6am: Checking lift towers

My team has made preparations for the long trek ahead. In an ideal world, we would simply hop onto the brand new chairlift and enjoy a five-minute ride to the peak in comfort. But the reality of this harsh environment means that extreme overnight winds frequently freeze sheave wheels and cause extensive damage to a chair lift. Every tower must be inspected and excess snow and ice removed from the top station before the lift can safely run. So in waist-deep snow, we attach our harnesses to the fixed fall arrest line. This acts as our safety net, but also our guide. Visibility is as bad as I have known it. Still in the dark, team mates’ head-lamps are barely visible, let alone where we are headed. Without the fixed rope in place, we would most certainly wander off course, and into harm’s way.

Steve hiking up the mountain in Fernie

8am: Setting the Fernie alarm clock

By the time we reach the peak, the other crews have arrived for duty. The remaining avalanche techs are towed to the patrol shack behind a snowcat. The forecaster facilitates a morning meeting and the crew breaks into teams to cram their backpacks full of explosives. Each team is responsible for an area that consists of multiple avalanche slide paths. Crews will follow strict routes, in safe terrain, and deploy the explosives to the avalanche areas by hand. Depending on the hazard on a given day, each team might be lugging as much as 20kg of explosive product around the mountain. Each bomb is lit by hand and placed in the avalanche start zone. A two-minute safety fuse allows time to take cover in a safe spot. Soon the entire valley is full of the echoing booms. From town these blasts shake windows, and wake up the eager powder hounds. This bombing wake-up call signifies lots of new snow, and is known locally as the ‘Fernie alarm clock’.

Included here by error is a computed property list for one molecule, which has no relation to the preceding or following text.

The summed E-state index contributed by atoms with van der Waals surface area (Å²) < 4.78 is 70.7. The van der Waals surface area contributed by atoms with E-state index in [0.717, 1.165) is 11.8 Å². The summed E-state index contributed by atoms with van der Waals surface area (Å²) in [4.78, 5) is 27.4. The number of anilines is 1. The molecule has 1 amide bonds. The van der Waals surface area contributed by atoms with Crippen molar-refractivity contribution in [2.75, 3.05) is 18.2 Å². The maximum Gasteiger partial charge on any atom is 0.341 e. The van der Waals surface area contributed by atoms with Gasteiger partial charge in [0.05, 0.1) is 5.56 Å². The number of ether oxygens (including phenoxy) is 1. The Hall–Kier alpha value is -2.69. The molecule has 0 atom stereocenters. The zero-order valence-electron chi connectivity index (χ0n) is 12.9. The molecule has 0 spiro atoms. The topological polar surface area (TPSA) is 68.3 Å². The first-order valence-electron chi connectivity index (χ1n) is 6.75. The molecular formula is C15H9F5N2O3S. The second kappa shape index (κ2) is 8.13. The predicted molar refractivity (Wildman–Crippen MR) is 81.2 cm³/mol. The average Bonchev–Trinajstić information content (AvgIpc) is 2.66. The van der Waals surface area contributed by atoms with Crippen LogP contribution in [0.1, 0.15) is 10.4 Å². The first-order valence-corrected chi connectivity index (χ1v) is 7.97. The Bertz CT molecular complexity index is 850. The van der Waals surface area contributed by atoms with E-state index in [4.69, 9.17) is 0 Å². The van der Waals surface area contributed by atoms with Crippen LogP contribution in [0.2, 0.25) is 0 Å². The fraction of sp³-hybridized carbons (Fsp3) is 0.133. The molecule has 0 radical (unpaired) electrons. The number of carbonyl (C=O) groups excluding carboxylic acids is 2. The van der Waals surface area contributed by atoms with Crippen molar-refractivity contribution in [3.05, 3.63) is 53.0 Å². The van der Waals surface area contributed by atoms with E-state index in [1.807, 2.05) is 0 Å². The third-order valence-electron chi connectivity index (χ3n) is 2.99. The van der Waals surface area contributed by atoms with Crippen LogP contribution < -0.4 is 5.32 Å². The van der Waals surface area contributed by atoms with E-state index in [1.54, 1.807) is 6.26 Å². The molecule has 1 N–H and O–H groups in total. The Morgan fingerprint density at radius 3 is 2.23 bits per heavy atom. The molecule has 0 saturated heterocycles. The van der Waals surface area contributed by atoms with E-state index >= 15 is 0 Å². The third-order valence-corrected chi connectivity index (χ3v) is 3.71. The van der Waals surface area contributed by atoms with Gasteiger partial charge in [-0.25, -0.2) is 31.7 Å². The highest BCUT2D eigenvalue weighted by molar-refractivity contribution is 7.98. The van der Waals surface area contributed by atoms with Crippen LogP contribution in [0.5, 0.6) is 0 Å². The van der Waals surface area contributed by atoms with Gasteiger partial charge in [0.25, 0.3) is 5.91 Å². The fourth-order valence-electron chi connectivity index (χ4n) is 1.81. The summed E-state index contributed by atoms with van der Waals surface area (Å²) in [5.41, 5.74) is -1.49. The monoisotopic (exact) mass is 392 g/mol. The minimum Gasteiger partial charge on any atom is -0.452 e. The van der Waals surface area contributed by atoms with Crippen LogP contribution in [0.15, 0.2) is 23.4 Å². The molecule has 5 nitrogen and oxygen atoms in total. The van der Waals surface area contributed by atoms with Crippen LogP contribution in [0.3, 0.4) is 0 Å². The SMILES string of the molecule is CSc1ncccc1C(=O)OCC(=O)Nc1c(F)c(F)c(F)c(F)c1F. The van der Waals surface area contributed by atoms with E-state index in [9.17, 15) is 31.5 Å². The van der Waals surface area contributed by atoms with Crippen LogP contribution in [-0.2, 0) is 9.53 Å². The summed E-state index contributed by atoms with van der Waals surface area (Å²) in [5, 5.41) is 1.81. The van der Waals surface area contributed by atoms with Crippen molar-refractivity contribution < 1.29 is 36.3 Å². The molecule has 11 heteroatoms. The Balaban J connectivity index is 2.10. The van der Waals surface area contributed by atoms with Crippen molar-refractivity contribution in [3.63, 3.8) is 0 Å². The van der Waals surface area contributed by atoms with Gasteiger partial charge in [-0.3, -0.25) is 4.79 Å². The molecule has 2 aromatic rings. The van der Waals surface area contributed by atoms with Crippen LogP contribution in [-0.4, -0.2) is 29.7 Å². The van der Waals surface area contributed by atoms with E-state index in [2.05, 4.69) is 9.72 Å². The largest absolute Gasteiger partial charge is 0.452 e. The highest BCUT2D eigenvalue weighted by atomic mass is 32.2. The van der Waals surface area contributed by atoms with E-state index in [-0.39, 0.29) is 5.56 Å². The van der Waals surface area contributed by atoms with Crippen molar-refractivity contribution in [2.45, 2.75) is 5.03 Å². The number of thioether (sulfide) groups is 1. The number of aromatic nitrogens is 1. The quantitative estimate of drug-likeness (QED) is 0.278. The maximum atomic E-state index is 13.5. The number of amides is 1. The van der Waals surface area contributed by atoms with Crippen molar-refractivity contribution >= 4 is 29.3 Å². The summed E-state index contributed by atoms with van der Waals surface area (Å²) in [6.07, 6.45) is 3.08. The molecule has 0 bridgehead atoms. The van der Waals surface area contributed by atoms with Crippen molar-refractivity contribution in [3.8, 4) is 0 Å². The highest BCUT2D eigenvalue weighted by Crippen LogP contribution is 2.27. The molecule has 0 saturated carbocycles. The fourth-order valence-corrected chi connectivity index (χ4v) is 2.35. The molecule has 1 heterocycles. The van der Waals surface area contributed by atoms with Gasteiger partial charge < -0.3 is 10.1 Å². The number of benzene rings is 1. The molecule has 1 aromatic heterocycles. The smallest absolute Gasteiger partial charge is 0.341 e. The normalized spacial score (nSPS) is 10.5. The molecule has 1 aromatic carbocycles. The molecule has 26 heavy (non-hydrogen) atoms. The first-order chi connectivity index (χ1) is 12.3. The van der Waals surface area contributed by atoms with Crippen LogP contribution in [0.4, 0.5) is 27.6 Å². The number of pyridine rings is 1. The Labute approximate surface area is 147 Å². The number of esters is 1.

Once at the peak, my team has a very busy schedule. There is no time to waste. Matt climbs up the lift station to remove snow and ice, Paul prepares the ridge line safety system, while I open the explosive magazines and prepare the required bombs for our first of several missions. Still in the dark, and fighting with 40 Km/h winds, we set out across the Lizard headwall. This spectacular cliff is the signature view of Fernie. In places it drops more than 400 vertical metres straight down. Our team takes no chances as we lock ourselves into an engineered fall arrest system that stretches 300 metres down the knife edge ridge. Along the way, battered bamboo poles mark the safe travel route and shot placements. The round trip takes us 1.5 hours.

Steve with explosives at the ready

10am: Lunch and emergency response

It is now slightly after 10am. By most job standards a 10am lunch would be considered a little early. But for us, this is our first chance to sit down, rest and take in some much needed coffee, warm the toes, and devour what might be left of our lunches. Avalanche hazard has been reduced, the lift is loading skiers and the boundary fences are in place. We sit quietly in the Polar Peak warming hut. The small propane heater can barely keep up to the vicious wind chill that whistles past the icy windows. The day's focus has now shifted to emergency response. Our cache of first aid equipment, rope rescue kits, toboggans, sleds and chairlift evacuation gear is inspected.

Any terrain that is open in the resort must be quickly and safely accessed in the event of an emergency. Like most rescue teams, our crew have spent many hours of practice for situations that we hope will never happen. We keep a minimum of two ski patrollers in the top hut ready to respond at all times. In ski patrol, you never know what you might be called upon to do next.

Music rattles out of a small speaker. Jokes and good natured barbs are hurled back and forth.  This is our way of unwinding before the last run of the day. 

4pm: Preparing for tomorrow

We have an afternoon meeting and make preparations for tomorrow. Inventory is made of the explosives. Paperwork and documentation are completed, and a rough plan discussed for tomorrow's “A/C” start. Another early 5am start time, with 15 more centimetres of snow in the forecast, and even more snow storms to follow. The sweep confirms that there are no skiers stranded on the slopes.

Our locker room is full of cheering patrollers when our zone is cleared to base. A guest who has been helped by a ski patroller today has decided to show their gratitude by leaving a case of beer at our door. A toast is made to another safe day on the mountain and for many more to come. It’s just another day in the life of a ski patroller.